I took my family here at the weekend and they really enjoyed it. Luckily there are escalators and lifts about the place so my nan could get about the place - she doens't walk very quickly having just turned 70. It's just the right size to walk around without getting too tired.
The best bit of this whole place is the Tudors and Stuarts section at the top. It's really cool to see the real life paintings of stuff i used to read about in school history books.
Still can't believe it's free to come here.
I really don't come here enough.
This is one of my favourite galleries in London. The special exhibitions always lure me in; my favourites to date have been the works of Annie Leibovitz and the Wyndham Lewis exhibition last year. I always go to the annual portrait and photography competition exhibitions - the works are always incredible and diverse.
I love going to the little tea shop in the basement, right next to the book shop - it's the perfect escape on a rainy day.
For a more decadent treat, the upstairs resto/bar is a wonderful spot to take in views of London.
Another amazing thing? Apart from the special exhibitions, it's free to go - what's not to love about that?
A superb place. There's always something interesting to look at: amazing photography and wonderful paintings in a really lovely space set in the perfect location for nipping in on the way to somewhere else central.
I often stop by at the NPG without quite enough time to have a leisurely look around so will make a proper visit very soon, hopefully catching the Twiggy exhibition - I saw a glimpse of it during a quick visit to the gallery recently and there were some wonderful images there.
Despite the fact I have a friend that works here, I am here much less often than I ought to be; time after time I see news of a great show and say “I really should go and see that” to myself, and never do. However most recently I was tempted through its doors once more by the fantastic Gay Icons show, which if it’s still running by the time you read this you should definitely see, regardless of whether you bat for the pink team or not.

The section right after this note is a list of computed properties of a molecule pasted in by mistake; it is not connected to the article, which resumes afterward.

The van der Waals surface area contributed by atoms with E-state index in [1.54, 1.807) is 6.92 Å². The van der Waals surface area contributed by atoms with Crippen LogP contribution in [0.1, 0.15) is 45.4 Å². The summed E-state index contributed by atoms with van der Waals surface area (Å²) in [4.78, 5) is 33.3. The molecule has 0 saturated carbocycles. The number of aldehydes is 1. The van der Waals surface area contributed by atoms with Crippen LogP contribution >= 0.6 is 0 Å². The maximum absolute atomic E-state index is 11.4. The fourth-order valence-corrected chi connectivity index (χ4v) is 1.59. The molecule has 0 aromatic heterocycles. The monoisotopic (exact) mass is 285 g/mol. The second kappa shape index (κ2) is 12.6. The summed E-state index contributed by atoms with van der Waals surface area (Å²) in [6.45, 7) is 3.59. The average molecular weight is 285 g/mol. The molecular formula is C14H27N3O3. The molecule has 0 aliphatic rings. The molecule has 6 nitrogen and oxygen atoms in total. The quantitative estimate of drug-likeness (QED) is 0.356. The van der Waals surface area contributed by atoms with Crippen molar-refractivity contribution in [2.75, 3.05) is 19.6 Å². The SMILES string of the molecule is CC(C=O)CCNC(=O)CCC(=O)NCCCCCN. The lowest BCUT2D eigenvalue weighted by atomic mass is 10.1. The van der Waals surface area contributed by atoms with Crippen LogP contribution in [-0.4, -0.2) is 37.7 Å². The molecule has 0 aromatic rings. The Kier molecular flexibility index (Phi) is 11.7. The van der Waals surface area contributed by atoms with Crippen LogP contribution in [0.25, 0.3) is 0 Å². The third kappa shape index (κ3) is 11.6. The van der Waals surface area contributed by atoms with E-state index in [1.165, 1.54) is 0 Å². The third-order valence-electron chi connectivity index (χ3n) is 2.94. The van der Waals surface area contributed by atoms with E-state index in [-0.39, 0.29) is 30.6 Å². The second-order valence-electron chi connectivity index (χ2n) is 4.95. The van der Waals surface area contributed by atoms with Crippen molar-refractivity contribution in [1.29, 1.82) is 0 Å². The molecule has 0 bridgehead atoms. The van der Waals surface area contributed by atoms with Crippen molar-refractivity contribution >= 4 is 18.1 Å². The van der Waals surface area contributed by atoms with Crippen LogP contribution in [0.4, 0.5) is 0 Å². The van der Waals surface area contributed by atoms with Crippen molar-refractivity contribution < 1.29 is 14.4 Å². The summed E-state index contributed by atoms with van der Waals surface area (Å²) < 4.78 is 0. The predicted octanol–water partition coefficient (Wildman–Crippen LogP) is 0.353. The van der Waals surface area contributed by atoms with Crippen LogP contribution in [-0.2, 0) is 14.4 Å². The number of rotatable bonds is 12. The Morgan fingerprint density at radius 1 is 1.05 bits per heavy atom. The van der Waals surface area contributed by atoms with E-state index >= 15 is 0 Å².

Overall, it’s the ideal place to be if you’re in the mood for a bit of cultural stimulation, happen to be in the area and find the adjacent National Gallery in Trafalgar Square a bit overwhelming. It was opened in 1896, and features portraits off the most famous people in British history, so if you like contemplating the celebrities of yesteryear, then what a suitable place to start. It’s also home to the annual BP portrait award, which is a free show. In fact there are loads of free shows here, making it a great ‘first date’ place as it guarantees to give you loads of fodder for conversation the moment you leave. It does late openings on Fridays (till 9pm) and has a charming café where you can snag some light bites.
The National Portrait Gallery was surprisingly good and I still don’t think I have gone to a better art gallery in London (although I should probably get to a few more exhibitions before I say that). It is a fascinating way of discovering about both history and art and also to look at how individuals have impacted on society and how they are rendered in the public mind. The tours are the biggest highlight as they are usually themed. My guide was so wonderful, as she showed us portraits of one particularly tragic figure she actually started cheering up. I was so moved.
The national portrait gallery, despite being in one of the best locations in Britain is somewhat overlooked by tourists and residents alike. However for those who do venture through its portico should expect a truly stunning collection of works, with the vast majority of British historical figures immortalised on canvass. As with all public museums in England entrance is free, which makes this wonderful collection all the more worthwhile in our current climate.